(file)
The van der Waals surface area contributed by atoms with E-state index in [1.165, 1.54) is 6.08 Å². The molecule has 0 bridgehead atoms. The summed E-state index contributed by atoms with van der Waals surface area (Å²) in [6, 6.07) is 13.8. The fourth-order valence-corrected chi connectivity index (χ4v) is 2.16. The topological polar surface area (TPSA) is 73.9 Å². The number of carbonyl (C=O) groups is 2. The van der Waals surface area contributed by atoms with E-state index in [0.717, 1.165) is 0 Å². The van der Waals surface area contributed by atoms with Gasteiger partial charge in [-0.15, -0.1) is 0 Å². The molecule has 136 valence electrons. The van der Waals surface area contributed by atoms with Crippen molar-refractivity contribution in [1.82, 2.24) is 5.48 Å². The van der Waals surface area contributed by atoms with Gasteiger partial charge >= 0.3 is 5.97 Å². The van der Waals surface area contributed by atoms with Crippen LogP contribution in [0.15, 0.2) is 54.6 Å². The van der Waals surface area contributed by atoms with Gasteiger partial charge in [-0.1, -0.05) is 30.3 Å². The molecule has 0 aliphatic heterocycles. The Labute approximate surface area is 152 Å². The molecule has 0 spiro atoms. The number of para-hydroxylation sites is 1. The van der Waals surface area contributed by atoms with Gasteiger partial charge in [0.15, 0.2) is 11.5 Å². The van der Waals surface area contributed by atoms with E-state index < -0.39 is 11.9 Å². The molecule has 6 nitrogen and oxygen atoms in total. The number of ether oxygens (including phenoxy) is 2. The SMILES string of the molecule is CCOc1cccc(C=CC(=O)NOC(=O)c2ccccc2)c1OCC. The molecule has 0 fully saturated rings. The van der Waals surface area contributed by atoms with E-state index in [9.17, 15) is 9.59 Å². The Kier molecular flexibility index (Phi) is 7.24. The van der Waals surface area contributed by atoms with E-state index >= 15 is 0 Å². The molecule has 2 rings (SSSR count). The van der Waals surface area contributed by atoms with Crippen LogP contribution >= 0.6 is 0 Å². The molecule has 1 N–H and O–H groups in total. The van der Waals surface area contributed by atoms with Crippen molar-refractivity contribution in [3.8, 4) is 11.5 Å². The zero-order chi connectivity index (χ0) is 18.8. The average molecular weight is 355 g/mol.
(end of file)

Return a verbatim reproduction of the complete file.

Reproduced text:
The van der Waals surface area contributed by atoms with E-state index in [1.165, 1.54) is 6.08 Å². The molecule has 0 bridgehead atoms. The summed E-state index contributed by atoms with van der Waals surface area (Å²) in [6, 6.07) is 13.8. The fourth-order valence-corrected chi connectivity index (χ4v) is 2.16. The topological polar surface area (TPSA) is 73.9 Å². The number of carbonyl (C=O) groups is 2. The van der Waals surface area contributed by atoms with E-state index in [0.717, 1.165) is 0 Å². The van der Waals surface area contributed by atoms with Gasteiger partial charge in [-0.15, -0.1) is 0 Å². The molecule has 136 valence electrons. The van der Waals surface area contributed by atoms with Crippen molar-refractivity contribution in [1.82, 2.24) is 5.48 Å². The van der Waals surface area contributed by atoms with Gasteiger partial charge >= 0.3 is 5.97 Å². The van der Waals surface area contributed by atoms with Crippen LogP contribution in [0.15, 0.2) is 54.6 Å². The van der Waals surface area contributed by atoms with Gasteiger partial charge in [-0.1, -0.05) is 30.3 Å². The molecule has 0 aliphatic heterocycles. The Labute approximate surface area is 152 Å². The molecule has 0 spiro atoms. The number of para-hydroxylation sites is 1. The van der Waals surface area contributed by atoms with Gasteiger partial charge in [0.15, 0.2) is 11.5 Å². The van der Waals surface area contributed by atoms with E-state index < -0.39 is 11.9 Å². The molecule has 6 nitrogen and oxygen atoms in total. The number of ether oxygens (including phenoxy) is 2. The SMILES string of the molecule is CCOc1cccc(C=CC(=O)NOC(=O)c2ccccc2)c1OCC. The molecule has 0 fully saturated rings. The van der Waals surface area contributed by atoms with E-state index in [9.17, 15) is 9.59 Å². The Kier molecular flexibility index (Phi) is 7.24. The van der Waals surface area contributed by atoms with E-state index >= 15 is 0 Å². The molecule has 2 rings (SSSR count). The van der Waals surface area contributed by atoms with Crippen LogP contribution >= 0.6 is 0 Å². The molecule has 1 N–H and O–H groups in total. The van der Waals surface area contributed by atoms with Crippen molar-refractivity contribution in [3.8, 4) is 11.5 Å². The zero-order chi connectivity index (χ0) is 18.8. The average molecular weight is 355 g/mol.